But they could afford typesetters. It’s hard to realize nowadays what that meant.
If you’re like me, you spend much of your time with electronic type. I was struck by how strange a state of affairs this really is recently when my brother sent me a video about a curious episode from the history of typography.
In the advent of computing, Bell Labs was instrumental in developing a lot of computing technology. As part of AT&T, Bell was a monopoly, which meant it didn’t have to be as cut-throat about its bottom line and could afford to allow a group of researchers to follow their curiosity even if their work didn’t appear to yield short-term profit. From this arrangement we got things like Unix, which is most likely at the root of the operating system you’re presently using; Bell Labs also helped bring about the democratization of type.
Before the 15th century (at least in the West), of course, nobody did typing. After Gutenberg, typing was a specialized skill. Not only did it demand extensive training, but the equipment was expensive. Fast forwarding to the 20th century, Dr. David Brailsford reports that in 1979 the newest, most affordable typesetting equipment would cost $50,000—enough to buy a nice house.
A team at Bell Labs managed to get a hold of one of these machines, a Linotron 202. Fonts were provided on floppy disks, at great cost and in proprietary format by a company called Mergenthaler. The Bell team reverse engineered the fonts, which were in an obscure format, to create their own.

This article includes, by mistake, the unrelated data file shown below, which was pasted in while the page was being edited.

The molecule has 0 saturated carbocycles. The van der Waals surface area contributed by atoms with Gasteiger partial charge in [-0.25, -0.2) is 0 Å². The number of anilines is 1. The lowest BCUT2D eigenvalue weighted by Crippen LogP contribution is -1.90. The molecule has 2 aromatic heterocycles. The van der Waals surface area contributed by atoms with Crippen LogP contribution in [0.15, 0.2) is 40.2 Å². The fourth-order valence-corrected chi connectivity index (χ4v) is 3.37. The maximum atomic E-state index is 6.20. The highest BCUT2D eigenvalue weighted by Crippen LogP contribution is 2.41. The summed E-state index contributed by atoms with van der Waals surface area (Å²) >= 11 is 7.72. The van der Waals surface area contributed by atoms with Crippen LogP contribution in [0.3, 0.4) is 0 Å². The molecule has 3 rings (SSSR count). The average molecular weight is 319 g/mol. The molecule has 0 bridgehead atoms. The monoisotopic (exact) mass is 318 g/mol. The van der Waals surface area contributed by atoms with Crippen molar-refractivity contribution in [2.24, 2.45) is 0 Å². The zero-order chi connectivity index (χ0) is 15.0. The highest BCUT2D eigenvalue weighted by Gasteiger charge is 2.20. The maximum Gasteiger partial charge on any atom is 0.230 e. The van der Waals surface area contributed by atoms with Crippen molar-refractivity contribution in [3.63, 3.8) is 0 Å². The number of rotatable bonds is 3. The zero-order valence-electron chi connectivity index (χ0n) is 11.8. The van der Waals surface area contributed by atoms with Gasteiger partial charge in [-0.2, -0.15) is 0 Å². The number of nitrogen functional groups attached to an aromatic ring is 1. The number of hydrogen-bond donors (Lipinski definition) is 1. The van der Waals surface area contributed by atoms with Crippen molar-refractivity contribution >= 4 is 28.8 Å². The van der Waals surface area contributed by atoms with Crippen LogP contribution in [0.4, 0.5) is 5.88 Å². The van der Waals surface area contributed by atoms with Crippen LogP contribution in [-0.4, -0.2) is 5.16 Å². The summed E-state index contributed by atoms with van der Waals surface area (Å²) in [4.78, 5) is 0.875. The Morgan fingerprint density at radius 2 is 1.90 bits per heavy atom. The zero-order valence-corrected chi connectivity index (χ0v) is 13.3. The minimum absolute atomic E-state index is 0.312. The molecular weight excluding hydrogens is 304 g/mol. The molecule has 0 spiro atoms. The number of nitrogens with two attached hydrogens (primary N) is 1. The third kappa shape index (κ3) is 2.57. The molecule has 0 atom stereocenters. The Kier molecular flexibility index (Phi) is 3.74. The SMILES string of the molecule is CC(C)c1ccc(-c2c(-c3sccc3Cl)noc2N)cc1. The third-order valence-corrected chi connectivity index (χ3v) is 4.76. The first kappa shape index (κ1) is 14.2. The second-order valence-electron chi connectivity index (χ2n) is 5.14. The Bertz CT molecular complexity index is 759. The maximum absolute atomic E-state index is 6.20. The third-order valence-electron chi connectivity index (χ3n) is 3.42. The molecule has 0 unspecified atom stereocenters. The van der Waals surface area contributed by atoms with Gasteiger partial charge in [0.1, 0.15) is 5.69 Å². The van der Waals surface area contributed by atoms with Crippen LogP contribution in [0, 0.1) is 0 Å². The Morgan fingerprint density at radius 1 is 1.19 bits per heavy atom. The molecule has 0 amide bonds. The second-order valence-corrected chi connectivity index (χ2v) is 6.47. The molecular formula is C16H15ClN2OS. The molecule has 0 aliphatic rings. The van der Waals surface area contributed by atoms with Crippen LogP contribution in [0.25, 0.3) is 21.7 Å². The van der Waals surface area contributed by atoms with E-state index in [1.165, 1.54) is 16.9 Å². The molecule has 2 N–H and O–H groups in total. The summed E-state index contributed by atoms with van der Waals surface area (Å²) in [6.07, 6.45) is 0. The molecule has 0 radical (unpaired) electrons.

The video details a modern-day project hearkening back to the past. In 1980 the Bell team wrote a memo describing how they reverse engineered the fonts, as well as the problems they encountered with the 202 machine, but the memo was suppressed at the time. Today the “authentic” memo only exists as a photocopy of a photocopy, and so in 2013 Brailsford decided to recreate it using modern software but mimicking the functions of the original software and processes to make it as authentic as possible.
Today we take it for granted that a given computer has dozens of fonts and new ones are obtainable for free or very cheap. Even professional type families in the hundreds of dollars are vastly cheaper than they were a few decades ago. Thanks must go, in part, to the Bell Labs team.
(Thinking about this over the past week has got me a bit sidetracked—I even decided to typeset my dissertation proposal in Latex.)